Ask Larry Sidelinger how things are going and he’ll say, “I’m still in business.”
He’s joking, but not by much.
Diesel fuel prices average about $3 a gallon in Maine — not great, but not the runaway $4.25 a gallon rate they hit in 2008. The forest products industry markets are slowly inching back up from the recession pit they fell into two years ago, so Sidelinger and other truckers who survived the 2008 recession can keep going.
But they say they still need proposed legislation that would allow Maine and other states to permanently set truck weight limits on federal highways at 97,000 pounds. Before a federal pilot program took effect last December, Maine truck weights were limited to 80,000 pounds on the interstate north of Augusta. The program, which allows weights up 100,000 pounds, lapses in December.
“Speaking for myself, it only makes sense to get these 100,000-pound trucks off the secondary roads, where they tear up the roads and jeopardize the safety of the people around them, onto an interstate highway system that is better built to handle them,”
Sidelinger, owner of Yankee Pride Transportation Co. of Damariscotta, said Tuesday.
“We’re very favorably inclined towards that,” said Michael A. Beardsley, executive director of Professional Logging Contractors of Maine, which includes close to 100 logging and forest products industry hauling businesses. “We certainly think that the increased weight limits are a benefit for a lot of logging operations, and many of those businesses do other kinds of hauling as well.”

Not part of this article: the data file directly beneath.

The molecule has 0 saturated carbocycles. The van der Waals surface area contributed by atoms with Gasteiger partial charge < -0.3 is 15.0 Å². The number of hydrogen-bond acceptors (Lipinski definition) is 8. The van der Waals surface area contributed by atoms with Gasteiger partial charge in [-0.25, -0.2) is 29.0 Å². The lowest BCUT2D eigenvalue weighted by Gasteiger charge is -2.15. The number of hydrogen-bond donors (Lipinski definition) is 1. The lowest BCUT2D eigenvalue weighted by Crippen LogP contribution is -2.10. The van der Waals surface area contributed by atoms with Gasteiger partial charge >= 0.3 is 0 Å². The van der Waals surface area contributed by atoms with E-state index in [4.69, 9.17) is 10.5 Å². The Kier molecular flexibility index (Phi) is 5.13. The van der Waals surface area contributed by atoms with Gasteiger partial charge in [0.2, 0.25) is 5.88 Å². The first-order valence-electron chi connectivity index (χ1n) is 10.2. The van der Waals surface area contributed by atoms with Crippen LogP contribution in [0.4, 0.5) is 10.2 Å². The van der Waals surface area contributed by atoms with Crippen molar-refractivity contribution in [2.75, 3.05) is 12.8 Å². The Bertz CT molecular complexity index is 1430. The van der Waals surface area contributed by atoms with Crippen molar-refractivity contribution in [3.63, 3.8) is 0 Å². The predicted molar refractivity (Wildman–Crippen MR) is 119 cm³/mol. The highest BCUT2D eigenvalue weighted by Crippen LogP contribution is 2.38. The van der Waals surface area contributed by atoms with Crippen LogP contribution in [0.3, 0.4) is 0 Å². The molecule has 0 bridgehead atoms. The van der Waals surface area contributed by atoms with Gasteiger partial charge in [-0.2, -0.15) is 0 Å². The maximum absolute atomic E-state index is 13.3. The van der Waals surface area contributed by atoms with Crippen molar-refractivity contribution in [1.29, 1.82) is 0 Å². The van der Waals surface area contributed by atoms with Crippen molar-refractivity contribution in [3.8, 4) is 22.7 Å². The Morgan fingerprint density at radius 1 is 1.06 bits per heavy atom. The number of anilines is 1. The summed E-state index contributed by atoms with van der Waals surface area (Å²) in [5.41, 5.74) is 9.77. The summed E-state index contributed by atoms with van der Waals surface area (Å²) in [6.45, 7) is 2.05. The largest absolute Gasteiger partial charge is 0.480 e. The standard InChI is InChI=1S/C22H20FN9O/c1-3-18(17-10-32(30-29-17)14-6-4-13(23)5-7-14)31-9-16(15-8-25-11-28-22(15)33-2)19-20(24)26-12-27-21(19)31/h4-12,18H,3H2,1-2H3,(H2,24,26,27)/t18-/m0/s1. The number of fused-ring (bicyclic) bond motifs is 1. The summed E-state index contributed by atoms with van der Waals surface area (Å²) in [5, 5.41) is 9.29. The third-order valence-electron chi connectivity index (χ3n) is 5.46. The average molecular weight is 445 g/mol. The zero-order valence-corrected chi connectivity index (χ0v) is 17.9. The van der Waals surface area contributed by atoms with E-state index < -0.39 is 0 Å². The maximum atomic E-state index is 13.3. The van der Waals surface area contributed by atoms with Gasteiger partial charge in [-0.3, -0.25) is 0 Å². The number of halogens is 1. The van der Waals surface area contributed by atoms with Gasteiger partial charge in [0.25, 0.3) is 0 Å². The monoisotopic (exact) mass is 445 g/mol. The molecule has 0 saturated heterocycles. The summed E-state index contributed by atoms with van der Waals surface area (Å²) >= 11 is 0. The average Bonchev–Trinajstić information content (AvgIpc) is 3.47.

U.S. Sen. Susan Collins, R-Maine, is one of three senators who introduced a bill known as the Safe and Efficient Transportation Act, which would allow Maine and other states to increase truck weight limits on federal highways to up to 97,000 pounds.
U.S. Rep. Mike Michaud, D-Maine, a member of the House Transportation and Infrastructure Committee, has introduced a House version of the bill. The bills were introduced last week.
Current federal rules allow the heavier trucks on interstate roads south of Augusta, but force them off at Augusta and onto narrower secondary roads in northern Maine’s towns and cities, including Bangor.
The legislation backed by Collins and Michaud has sparked opposition nationally, with Sen. Barbara Boxer, D-Calif., among those who say the bills, and the pilot program that helped spawn them, dramatically increase wear on interstate roads and bridges and threaten motorists’ safety by allowing overweight and unsafe trucks onto those roads.
Brian Parke, president and CEO of the Maine Motor Transport Association, which has more than 1,100 members and advocates for all transportation-related issues in Maine, said the idea that the trucks worsen traffic or road wear on interstate highways is misguided.
The weight increase would reduce truck exposure to railroad crossings, pedestrians, oncoming vehicles and other secondary road hazards while reducing emissions and traffic by allowing truckers to carry more weight less often, he said.
“It’s a fabulous idea,” Parke said.
The bills, he said, would be another hedge against truckers being forced to park their trucks and hang for-sale signs on them.
Parke said he is working with Collins and Michaud to extend the pilot program another year and to support the federal legislation as it works its way through both houses.